Whether you love cars or hate them, they do rely on plenty of fascinating physics-based concepts, as the new special issue of Physics World reveals.
Take the fuel-injection systems that let cars burn precise, electronically controlled amounts of fuel far more efficiently than old-fashioned carburettors. At their heart lie ultrasonic piezoelectric transducers, which – as David R Andrews from Cambridge Ultrasonics explains – are also vital for humble parking sensors.
Of course, petrol or diesel cars still spew out lots of carbon dioxide, which is one reason why more and more of us are turning to electric vehicles. Susan Curtis shows how the electric-car industry is working hard to make life easier for drivers worried by the practicalities of owning an electric vehicle, offering smart charging, wireless charging and power points in street furniture.
In fact, modern cars are so hi-tech that they contain as many as 150 separate “electronic control units” (ECUs), even leading us steadily towards a world of self-driving or even driverless cars. That prospect might sound great, but the ECUs are a target for hackers. Stephen Ornes reveals how that’s providing new ways to steal vehicles or even endanger passengers’ lives.
On a more positive note, we can be thankful that modern cars are far safer than in the past. Even racecars, such as those on American NASCAR tracks, have benefited from better structural support, seat belt restraints and barriers. Diandra Leslie-Pelecky – author of The Physics of NASCAR – shows how a great way to enhance safety is through science.
If you’re a member of the Institute of Physics, you can read the whole of Physics World magazine every month via our digital apps for iOS, Android and Web browsers. Let us know what you think about the issue on Twitter, Facebook or by e-mailing us at email@example.com.
For the record, here’s a rundown of what else is in the issue.
• CERN collider gets design go-ahead – The European particle-physics strategy update proposes further work on a huge 100 km circular collider at CERN, but a final decision to build it will not be made until 2026, as Michael Banks reports
• Rising from the pandemic – Physicists in China are beginning to return to the lab following the COVID-19 pandemic, but many of their projects face delays, as Ling Xin reports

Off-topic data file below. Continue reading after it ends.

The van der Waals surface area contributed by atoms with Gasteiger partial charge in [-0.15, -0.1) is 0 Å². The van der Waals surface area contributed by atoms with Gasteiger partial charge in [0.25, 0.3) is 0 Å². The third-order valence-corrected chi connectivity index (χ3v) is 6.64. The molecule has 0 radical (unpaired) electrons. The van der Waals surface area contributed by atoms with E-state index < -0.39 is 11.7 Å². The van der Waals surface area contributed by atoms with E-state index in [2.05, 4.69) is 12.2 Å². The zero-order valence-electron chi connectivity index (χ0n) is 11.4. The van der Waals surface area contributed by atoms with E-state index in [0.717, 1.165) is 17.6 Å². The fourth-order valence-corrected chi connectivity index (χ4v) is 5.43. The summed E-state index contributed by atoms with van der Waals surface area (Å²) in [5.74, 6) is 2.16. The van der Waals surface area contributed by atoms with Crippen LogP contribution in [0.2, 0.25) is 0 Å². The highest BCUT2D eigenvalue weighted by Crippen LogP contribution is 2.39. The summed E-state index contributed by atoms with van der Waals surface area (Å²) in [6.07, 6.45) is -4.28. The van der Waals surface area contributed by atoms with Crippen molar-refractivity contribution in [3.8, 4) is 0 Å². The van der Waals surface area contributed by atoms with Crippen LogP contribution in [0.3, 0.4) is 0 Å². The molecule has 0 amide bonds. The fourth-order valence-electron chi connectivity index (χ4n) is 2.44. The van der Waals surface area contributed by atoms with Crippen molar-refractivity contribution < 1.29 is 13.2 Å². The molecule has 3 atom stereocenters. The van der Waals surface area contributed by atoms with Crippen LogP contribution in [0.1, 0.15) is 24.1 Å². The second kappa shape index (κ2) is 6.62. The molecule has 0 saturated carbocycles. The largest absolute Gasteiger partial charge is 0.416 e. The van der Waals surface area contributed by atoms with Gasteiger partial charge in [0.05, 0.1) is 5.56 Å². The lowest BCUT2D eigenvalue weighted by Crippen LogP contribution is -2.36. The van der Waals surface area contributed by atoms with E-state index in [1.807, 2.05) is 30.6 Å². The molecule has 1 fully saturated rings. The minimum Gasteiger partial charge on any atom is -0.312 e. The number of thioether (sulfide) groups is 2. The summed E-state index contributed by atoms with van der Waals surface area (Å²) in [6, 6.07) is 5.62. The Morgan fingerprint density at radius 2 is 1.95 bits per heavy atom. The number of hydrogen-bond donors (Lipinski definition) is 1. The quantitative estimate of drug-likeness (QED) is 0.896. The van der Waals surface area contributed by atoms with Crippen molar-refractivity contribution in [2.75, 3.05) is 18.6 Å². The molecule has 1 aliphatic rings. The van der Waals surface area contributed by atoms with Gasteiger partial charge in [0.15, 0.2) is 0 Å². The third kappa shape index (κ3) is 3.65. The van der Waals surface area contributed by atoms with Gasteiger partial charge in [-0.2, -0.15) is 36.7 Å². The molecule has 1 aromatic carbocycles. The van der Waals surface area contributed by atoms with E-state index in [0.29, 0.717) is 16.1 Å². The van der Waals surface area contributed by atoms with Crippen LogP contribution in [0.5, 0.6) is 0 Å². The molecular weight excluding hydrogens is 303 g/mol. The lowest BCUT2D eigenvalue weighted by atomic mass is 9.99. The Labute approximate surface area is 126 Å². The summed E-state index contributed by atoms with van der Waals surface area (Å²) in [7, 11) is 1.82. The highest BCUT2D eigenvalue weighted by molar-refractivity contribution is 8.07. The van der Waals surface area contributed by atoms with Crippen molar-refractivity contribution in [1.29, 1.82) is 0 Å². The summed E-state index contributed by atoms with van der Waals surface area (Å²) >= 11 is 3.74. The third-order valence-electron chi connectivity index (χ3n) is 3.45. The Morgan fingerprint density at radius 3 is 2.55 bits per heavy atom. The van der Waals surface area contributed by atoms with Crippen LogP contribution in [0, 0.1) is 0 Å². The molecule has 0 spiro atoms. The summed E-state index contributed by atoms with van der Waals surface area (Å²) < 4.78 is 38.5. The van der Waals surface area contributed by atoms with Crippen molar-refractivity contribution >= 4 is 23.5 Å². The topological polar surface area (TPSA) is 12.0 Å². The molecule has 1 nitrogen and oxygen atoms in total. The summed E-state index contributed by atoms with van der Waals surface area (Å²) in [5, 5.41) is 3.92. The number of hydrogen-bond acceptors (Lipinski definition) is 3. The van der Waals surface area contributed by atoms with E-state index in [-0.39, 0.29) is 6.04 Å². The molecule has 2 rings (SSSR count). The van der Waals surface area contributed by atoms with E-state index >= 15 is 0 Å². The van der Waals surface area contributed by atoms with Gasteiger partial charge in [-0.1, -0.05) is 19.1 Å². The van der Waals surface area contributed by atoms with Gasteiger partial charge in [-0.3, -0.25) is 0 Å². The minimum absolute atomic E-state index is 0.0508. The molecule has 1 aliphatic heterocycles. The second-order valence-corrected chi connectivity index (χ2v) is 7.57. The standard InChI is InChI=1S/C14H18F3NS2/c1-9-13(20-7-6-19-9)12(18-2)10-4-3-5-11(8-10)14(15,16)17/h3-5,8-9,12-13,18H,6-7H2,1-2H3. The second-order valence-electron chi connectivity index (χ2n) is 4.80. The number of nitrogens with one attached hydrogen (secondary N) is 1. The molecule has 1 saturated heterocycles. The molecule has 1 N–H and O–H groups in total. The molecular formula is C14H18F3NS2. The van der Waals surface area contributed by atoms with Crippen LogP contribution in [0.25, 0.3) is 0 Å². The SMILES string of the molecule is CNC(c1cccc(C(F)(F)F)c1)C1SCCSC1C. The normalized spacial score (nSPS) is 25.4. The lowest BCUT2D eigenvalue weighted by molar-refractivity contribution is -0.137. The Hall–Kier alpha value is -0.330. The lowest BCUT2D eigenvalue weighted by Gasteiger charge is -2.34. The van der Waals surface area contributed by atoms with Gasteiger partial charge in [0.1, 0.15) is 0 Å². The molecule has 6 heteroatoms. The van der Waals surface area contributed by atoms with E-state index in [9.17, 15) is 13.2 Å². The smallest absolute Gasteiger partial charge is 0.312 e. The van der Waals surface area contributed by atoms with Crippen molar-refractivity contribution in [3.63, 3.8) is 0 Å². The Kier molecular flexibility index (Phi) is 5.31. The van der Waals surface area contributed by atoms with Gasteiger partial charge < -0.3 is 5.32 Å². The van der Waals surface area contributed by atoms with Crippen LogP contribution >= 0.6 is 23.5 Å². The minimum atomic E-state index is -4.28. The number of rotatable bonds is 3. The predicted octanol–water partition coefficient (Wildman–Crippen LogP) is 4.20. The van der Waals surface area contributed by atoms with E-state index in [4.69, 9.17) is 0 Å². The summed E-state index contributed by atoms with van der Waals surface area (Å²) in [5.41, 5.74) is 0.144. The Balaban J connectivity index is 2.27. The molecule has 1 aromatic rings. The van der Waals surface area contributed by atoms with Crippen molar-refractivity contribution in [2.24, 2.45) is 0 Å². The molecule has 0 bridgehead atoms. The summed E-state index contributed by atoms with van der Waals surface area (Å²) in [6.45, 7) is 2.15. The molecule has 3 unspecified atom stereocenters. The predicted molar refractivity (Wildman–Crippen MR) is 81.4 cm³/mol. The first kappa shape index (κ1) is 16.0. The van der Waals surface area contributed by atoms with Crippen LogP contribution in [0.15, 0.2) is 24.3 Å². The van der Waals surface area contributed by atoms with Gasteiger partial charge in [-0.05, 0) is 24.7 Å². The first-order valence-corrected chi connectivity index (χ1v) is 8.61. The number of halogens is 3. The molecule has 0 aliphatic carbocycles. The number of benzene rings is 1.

• COVID-19: an economic perspective – J Doyne Farmer – a physicist who has studied the economic impact of the COVID-19 pandemic – talks to Benjamin Skuse about lockdown easing and the prospects of financial recovery
• Putting new physics on the syllabus – Niki Bell calls on physicists to insist that exam boards integrate modern discoveries into the education system
• Survival of the fittest –COVID-19 has clobbered the global economy, which is why – argues James McKenzie – innovation is so vital for business success
• The power of authority – the COVID-19 pandemic has underlined why the authority of science is so important – and how it’s so easy to lose. Robert P Crease explains
• The science of racing safely – Being a racecar driver in NASCAR is a dangerous job. One small mistake can send cars flying, cause multi-car crashes and, in some cases, be fatal. Diandra Leslie-Pelecky explores the science behind some of the features in NASCAR that are designed to keep the drivers safe
• Charging ahead – With electric cars set to enter the mainstream over the next few years, Susan Curtis investigates the new charging solutions that will be needed to power what are effectively large batteries on wheels
• How to hack a self-driving car – Cars that drive themselves may one day improve road safety by reducing human error – and hopefully deaths by accidents too. However, the hardware and software behind the technology opens up a range of opportunities to hackers, as Stephen Ornes finds out
Hubble trouble, fighting ‘flat-Earthers’ and blue lasers for batteries: the July 2020 edition of Physics World is now out
• Good vibrations – Without mechanical vibrations, a modern car wouldn’t get far down the road – in fact it wouldn’t start. David R Andrews examines the role of sound and ultrasound in fuel injection and parking sensors
• Artificial stupidity – Margaret Harris reviews You Look Like a Thing and I Love You: How Artificial Intelligence Works and Why It’s Making the World a Weirder Place by Janelle Shane
• A matter of trust – Philip Ball reviews Why Trust Science? by Naomi Oreskes
• Scepticism beyond pessimism – Andrew Glester reviews For Small Creatures Such As We: Rituals and Reflections for Finding Wonder by Sasha Sagan
• Our perilous planet – David Appell reviews Dangerous Earth: What We Wish We Knew about Volcanoes, Hurricanes, Climate Change, Earthquakes, and More by Ellen Prager
• In it for the long run – For the past 22 years, physicist Corey Gray has worked at the Laser Interferometer Gravitational-wave Observatory in Hanford, Washington. He spoke to Tushna Commissariat about building LIGO, the big detection, inspiring the next generation of Indigenous physicists, and having a healthy work–life balance